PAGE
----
His curriculum work done, Taylor was off to enjoy the benefits of an Australian Research Council grant to 'conduct a comparative analysis of the political contexts for the development of history national curricula in Australia and Russia' when he was rudely interrupted. I'm not sure how this would be treated in Putin's Russia, but a bit of lively criticism of the proposed curriculum by shadow education minister Chris Pyne was enough to give Taylor a 'museli-choking' moment at his breakfast table. In response, he fired off a piece to Crikey defending his pride and joy.
He was particularly concerned by Pyne's claim that Christianity was a bit underdone in the national curriculum. Au contraire, Taylor said: Christianity is covered in Year 8 under 'the spread of Christianity', medieval Europe under the Crusades (not so good, that bit), the medieval dominance of the Catholic church and the Spanish cqnquest of the Americas (another not-sa-good bit).
Just to be clear here, the bits in brackets were also Taylor's words, effectively undermining his own case by admitting that Christianity only cracks a mention in its 'not -so good' moments. It is a bit hard to fathom how anyone could draft a curriculum so openly hostile to the West's dominant religion and expect to escape uncriticised.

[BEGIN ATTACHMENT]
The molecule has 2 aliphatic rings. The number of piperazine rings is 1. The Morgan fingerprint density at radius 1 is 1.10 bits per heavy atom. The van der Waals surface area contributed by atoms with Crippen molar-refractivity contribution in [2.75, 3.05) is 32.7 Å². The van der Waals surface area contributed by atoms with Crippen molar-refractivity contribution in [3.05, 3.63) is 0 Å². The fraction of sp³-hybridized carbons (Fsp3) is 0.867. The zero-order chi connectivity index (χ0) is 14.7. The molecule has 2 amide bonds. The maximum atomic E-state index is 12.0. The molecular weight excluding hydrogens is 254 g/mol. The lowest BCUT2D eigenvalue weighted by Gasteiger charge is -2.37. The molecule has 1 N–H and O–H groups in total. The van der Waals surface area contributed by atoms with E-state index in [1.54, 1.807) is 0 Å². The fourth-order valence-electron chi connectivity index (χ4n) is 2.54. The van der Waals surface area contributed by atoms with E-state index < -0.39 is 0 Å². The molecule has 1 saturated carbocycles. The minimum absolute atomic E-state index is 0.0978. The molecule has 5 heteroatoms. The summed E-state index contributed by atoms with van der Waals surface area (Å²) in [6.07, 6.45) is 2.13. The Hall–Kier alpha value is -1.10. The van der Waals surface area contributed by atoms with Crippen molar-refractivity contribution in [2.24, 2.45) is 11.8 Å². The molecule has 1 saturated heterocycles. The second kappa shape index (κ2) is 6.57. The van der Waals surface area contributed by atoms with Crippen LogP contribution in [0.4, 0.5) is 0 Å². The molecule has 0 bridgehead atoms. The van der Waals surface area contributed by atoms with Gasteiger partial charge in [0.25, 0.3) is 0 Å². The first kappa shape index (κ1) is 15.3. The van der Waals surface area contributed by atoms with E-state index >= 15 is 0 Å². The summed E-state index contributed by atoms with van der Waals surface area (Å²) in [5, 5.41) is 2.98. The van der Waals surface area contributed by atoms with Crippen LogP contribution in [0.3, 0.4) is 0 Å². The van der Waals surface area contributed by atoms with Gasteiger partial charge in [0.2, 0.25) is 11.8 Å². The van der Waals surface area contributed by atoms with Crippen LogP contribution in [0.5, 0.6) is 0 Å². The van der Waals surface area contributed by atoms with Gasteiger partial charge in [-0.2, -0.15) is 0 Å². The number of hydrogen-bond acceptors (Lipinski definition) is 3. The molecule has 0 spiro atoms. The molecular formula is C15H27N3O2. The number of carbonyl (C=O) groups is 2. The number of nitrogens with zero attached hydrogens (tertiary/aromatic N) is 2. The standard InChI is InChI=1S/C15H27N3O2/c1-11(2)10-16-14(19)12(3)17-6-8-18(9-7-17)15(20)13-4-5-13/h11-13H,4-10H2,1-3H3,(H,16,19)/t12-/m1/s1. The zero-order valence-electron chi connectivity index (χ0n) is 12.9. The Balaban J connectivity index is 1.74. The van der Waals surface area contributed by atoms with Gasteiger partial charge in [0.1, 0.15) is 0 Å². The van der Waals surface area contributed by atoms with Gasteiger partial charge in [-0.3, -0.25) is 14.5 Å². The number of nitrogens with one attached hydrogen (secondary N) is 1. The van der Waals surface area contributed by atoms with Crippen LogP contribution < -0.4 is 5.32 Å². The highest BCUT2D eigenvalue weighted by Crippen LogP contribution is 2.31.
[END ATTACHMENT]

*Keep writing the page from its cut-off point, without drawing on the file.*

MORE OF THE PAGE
So, there are some things that are not there because they are trivial (e.g. the English Civil War); and some things that, despite critics' claims to the contrary, are there, although they are generally bad (e.g. Christianity). Then, there is a third category, which is perhaps the oddest of all Taylor's defences. These are the things that are not explicitly there, but are there implicitly. Hence, of Magna Carta, Taylor says, 'not that it's explicitly mentioned but, as a teacher, you'd be daft not to spend some time on Runnymede'. But, if we can trust the teachers to teach the right things, it only raises the question as to why we are having a national curriculum in the first place. And this is, indeed, a very good question.
The genesis of the history curriculum goes back to the History Summit of 2006. As with a number of other policy areas, the Howard government, perceiving a problem in the states with the poor quality of history teaching, tried to impose a centralised solution. The futility of this approach was highlighted by the fact that even while the Coalition remained in power they did not manage to get an outcome they liked. Worse, it apparently did not occur to them that, if you create a centralised power, your political and ideological opponents might use it in ways which create an even worse situation than the one you were trying to rectify.
The realisation that the education system was not providing the opportunity to understand our cultural heritage was one reason why the Institute of Public Affairs and the Mannkal Foundation created the Foundations of Western Civilisation Program, which undertook the analysis of the national curriculum as one of its first projects. All the feedback the program has received is that young people crave to learn about what is important in the past. No wonder they feel they are missing out, if those deciding what they should learn can display as great a degree of historical ignorance as Taylor.
However, perhaps in one way at least, we should be grateful to Taylor. With his impetuous response to Pyne, he made it clear just how fundamentally flawed the national curriculum is.